THE MORGAN LIBRARY AT THE CONNOISSEUR'S ANTIQUES FAIR
The Morgan Library is the beneficiary of the opening night preview of the Connoisseur's Antiques Fair, the show of the Art and Antique Dealers of America, Inc. The fair will be held at the Gramercy Park Armory, 68 Lexington Avenue at 26th Street, on November 19–22, 2004. A benefit gala to support the programs of the Morgan Library as a museum and research center is scheduled to be held on the fair's opening night, November 18. This evening includes a cocktail reception to preview the fair, a gala dinner, and a special musical program of popular American songs with world-renowned soprano Harolyn Blackwell and pianist William Hicks.
On view during the fair is a small presentation highlighting the Morgan's past and present. The Morgan Library: Library, Museum, Masterpiece gives visitors a glimpse into the Morgan's history and the renowned collection of ancient Near Eastern seals and tablets, drawings and prints, medieval and Renaissance manuscripts, literary and historical manuscripts, music manuscripts and books, and printed books and bindings.
The Morgan Library: Restoring, Renovating, Expanding focuses on the major expansion and renovation project designed by Renzo Piano. Included in this installation is the model of the Morgan's new campus along with architectural plans of the new and renovated spaces.
The Morgan is also offering a lecture series during the fair. On Saturday, November 20, Robert Parks, Curator of Literary and Historical Manuscripts at the Morgan, will present Pirate or Benefactor? Public Perceptions of Pierpont Morgan's Collecting. Jennifer Tonkovich, the Morgan's Associate Curator of Drawings and Prints, will discuss Morgan and the Dealers: The Art Market in the Gilded Age on Sunday, November 21. Both lectures begin at 10 a.m. and include same-day admission to the Connoisseur's Antiques Fair.
The Morgan Library gratefully acknowledges the sponsorship support provided by Chilton Investment Company, Inc.
About the Morgan
A complex of buildings in the heart of New York City, the Morgan Library began as the private library of financier Pierpont Morgan (1837–1913), one of the preeminent collectors and cultural benefactors in the United States, and is now a museum, independent research library, architectural landmark, and historic site. Nearly a century after its founding, the Morgan maintains a unique position in the cultural life of New York City and is considered one of its greatest treasures.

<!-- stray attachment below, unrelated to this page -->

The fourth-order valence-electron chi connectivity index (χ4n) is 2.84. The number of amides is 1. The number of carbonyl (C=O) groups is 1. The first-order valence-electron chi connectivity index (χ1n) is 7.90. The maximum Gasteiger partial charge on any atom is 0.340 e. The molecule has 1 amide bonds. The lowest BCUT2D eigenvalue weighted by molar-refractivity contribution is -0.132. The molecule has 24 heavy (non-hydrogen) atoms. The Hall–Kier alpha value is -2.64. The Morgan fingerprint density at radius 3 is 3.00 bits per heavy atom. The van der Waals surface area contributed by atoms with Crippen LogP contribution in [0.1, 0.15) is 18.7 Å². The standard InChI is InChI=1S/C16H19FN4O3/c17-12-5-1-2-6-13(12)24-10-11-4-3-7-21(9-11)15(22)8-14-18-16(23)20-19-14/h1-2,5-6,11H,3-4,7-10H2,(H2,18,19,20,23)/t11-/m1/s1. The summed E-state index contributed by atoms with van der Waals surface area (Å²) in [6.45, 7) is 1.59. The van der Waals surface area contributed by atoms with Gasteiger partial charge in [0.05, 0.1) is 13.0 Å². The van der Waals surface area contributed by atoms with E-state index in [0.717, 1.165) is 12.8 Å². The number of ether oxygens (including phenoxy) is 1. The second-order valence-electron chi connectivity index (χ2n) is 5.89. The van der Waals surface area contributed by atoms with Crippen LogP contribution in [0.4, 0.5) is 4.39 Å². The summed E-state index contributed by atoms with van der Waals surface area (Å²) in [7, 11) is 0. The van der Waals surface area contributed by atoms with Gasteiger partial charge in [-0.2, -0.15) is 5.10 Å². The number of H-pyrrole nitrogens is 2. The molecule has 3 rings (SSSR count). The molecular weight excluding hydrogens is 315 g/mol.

As early as 1890 Pierpont Morgan had begun to assemble a collection ranging from Egyptian art to Renaissance paintings to Chinese porcelains. Rare books and manuscripts, however, were his first passion, and it was primarily to house them that he commissioned Charles McKim of the architectural firm McKim, Mead & White to build his library. Mr. Morgan's library, as it was known in his lifetime, was built between 1902 and 1906 adjacent to his New York residence at Madison Avenue and 36th Street. Majestic in appearance yet intimate in scale, the structure was to reflect the nature and stature of its holdings. The result was an Italian Renaissance-style palazzo with three magnificent rooms epitomizing America's Age of Elegance.
In 1924, eleven years after Pierpont Morgan's death, his son, J. P. Morgan, Jr. (1867–1943), known as Jack, realized that the library had become too important to remain in private hands. In what constituted one of the most momentous cultural gifts in U.S. history, he fulfilled his father's dream of making the library and its treasures available to scholars and the public alike by transforming it into a public institution.
Among the world's greatest treasuries of seminal artistic, literary, musical, and historical works, the Morgan's renowned collection of rare books, manuscripts, and drawings have as their principal focus the history, art, and literature of Western civilization from the Middle Ages to the twentieth century. Collection highlights include the ninth-century Lindau Gospels, a rare vellum copy of the Gutenberg Bible, the Hours of Catherine of Cleves, Albrecht Dürer's Adam and Eve, drawings from Leonardo da Vinci, Peter Paul Rubens, and Hilaire-Germain-Edgar Degas, the autograph manuscript of Mozart's "Haffner" Symphony, original manuscripts by Charlotte Brontë and John Steinbeck, and several hundred letters from George Washington and Thomas Jefferson.
The Morgan Library Expansion and Renovation Project
Following several years of study and analysis, in 2000 the Morgan engaged the Renzo Piano Building Workshop to develop a comprehensive architectural program for the expansion and enhancement of its campus. Piano's elegant design preserves the three historic buildings—the 1906 McKim library, the 1928 Annex, and the nineteenth-century Morgan House—and creates three modestly scaled pavilions facing 36th Street, 37th Street, and Madison Avenue. The largest of these will form the center of the campus and provide a new, more accessible entrance on Madison Avenue. In addition to expanded exhibition galleries and other public spaces, a larger reading room and auditorium are planned. The Morgan expansion project will increase program space by about one third. The Morgan closed to the public in May 2003 and is scheduled to reopen in spring 2006.